Most men focused their introductions on age, what they did for work, and their names. We all went around one-by-one, introducing ourselves using the same format, and before we even got to the last person, the men were told to switch to the next group. So, each time we switched, we talked faster and faster, knowing that time was limited. There were 19 group circles to get through in total. This gave us little time to really get to know one another, and we were then left judging each person purely on looks, age, name, and profession... a bit like an online profile, but actually worse! And here I was, thinking I would get more out of someone with face-to-face interaction. I also thought there would be some further activities where we would be able to get to know more about the person before choosing them for our final one-on-one date. That’s how they made it sound in the beginning, anyway.


As the groups continued to switch, I looked down and noticed that my sticker had fallen off again, so I picked it up and stuck it on my knee, which made me look like I had major coordination issues, but by now, I really did not care. Throughout the circle sessions, we barely heard one another, as the shouty mic man kept randomly shushing everyone and then talking about random things, almost to himself. He clearly loved the sound of his own voice. He continued to shout random rubbish, such as, ''Don't show off'' throughout the whole activity, until it got to the point where I could not even hear myself think, so I decided to shush him and tell him that we couldn't hear, as he was talking so much and so loudly into the mic that he was drowning our voices out! He soon shut up after that.


As time went on, a cold chill swept over me, and I realized that I couldn't feel my feet. The hall was now the temperature of Antarctica, and the heating was clearly switched off. I realized that I hadn't taken my coat off all day, and neither had anyone else. I turned and looked at my friend, who was slowly tuning into an icicle, and I felt terrible. How could they treat people like this, and why couldn’t they just switch the heating on? I must have looked like an ice queen by then. Maybe I should have said something to the organisers, but before I could, the shouty mic man stepped up to introduce a new presenter on the makeshift stage. 


The new mic man’s voice was a little calmer, and he, too, complained about the cold. He began to talk about charity, and how we should think about others enduring cold and harsh winters, and my heart sank as I thought of the thousands of people who cannot afford the luxuries we have. He then went on to talk further, and soon enough, his little heart-warming talk turned into a full charity pitch. What? What was going on? Why were we suddenly talking about charity, and was this really the time and place? He continued talking about charitable causes for a while, which then led to him to showing us a short video about a particular charity’s work, which was then followed by a request for donations to this charity. It was clear and confirmed that this event was sponsored by this charity and was one huge charity pitch. The man then went on to say, "Who will give us a thousand pounds? Raise your hands. If you give us this money, you will be blessed, and you will find a life partner. Okay, if not a thousand, then how about nine hundred pounds, or six hundred,'' he continued.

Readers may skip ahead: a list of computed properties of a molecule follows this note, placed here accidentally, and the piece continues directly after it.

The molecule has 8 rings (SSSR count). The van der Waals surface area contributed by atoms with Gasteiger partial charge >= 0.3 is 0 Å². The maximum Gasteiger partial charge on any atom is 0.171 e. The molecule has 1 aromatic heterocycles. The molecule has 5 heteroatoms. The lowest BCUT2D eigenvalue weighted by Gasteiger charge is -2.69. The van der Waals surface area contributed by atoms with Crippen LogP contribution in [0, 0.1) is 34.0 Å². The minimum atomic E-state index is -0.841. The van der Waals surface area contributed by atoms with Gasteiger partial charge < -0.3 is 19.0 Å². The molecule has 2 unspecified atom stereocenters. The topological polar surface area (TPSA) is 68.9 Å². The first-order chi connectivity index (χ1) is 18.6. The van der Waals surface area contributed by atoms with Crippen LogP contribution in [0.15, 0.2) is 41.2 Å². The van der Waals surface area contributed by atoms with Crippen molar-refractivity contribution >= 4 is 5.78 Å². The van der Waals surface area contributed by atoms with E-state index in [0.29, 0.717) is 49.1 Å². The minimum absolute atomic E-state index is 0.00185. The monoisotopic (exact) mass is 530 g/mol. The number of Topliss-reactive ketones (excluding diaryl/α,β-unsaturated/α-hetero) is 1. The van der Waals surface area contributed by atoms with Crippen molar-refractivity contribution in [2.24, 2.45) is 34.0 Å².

Okay, rewind. How did this happen? How did this turn into a charity event, and if I didn't give them money, would I really be alone forever? I was always told that when you give to charity, you should give modestly and quietly, and that others do not need to know how much you give or how often you give. If I want to give to charity, then I would like to give it anonymously, without showing off. Didn't they say earlier, ''don't show off''? Why is it that each time someone makes a large donation, we are all told to cheer for that person, and we are told how much was donated? It was embarrassing for everyone, and very awkward.


By now, I was so confused, and I started thinking, “Where am I? Am I dead? I couldn’t feel my feet earlier. Oh dear, maybe I am. Maybe I sat here in the cold for so long that I froze to death. Am I a ghost? What happened to speed dating?” Maybe it was the cold rushing to my head, but I was confused and delusional by now.


After an extremely long charity appeal, the event continued, and it didn't get any better. We got colder and colder, and the mood got colder and colder, too. I wondered if we would be stuck in the Antarctic forever, and somehow get locked in, and wondered if we would have to re-enact scenes from the movie Alive. I tried to keep my brain focused and resorted to being facetious by making jokes about the situation and trying to cheer my friends and the others up. I thought if this was how I was going to go –freezing to death –  then I wanted to go laughing and joking.

Thankfully, I am still alive, but unthankfully, it wasn’t just a nightmare, it was reality. I met two guys through the event, both of whom I probably won't ever contact again, but I enjoyed talking to them. However, overall, I don't think I would ever like to experience such trauma again.


The moral of the story is, don't go speed dating. Okay, that’s harsh. Maybe do go, just to experience it, but make sure that you've done your research into the company hosting it and that you get as much info on the event as possible to ensure that it’s a well-organized, up-market event, not a load of shod like this one was. I will be emailing the organisers with some very honest feedback, but I’m sure they will just totally disregard it!

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©2020 by cherry for your thoughts.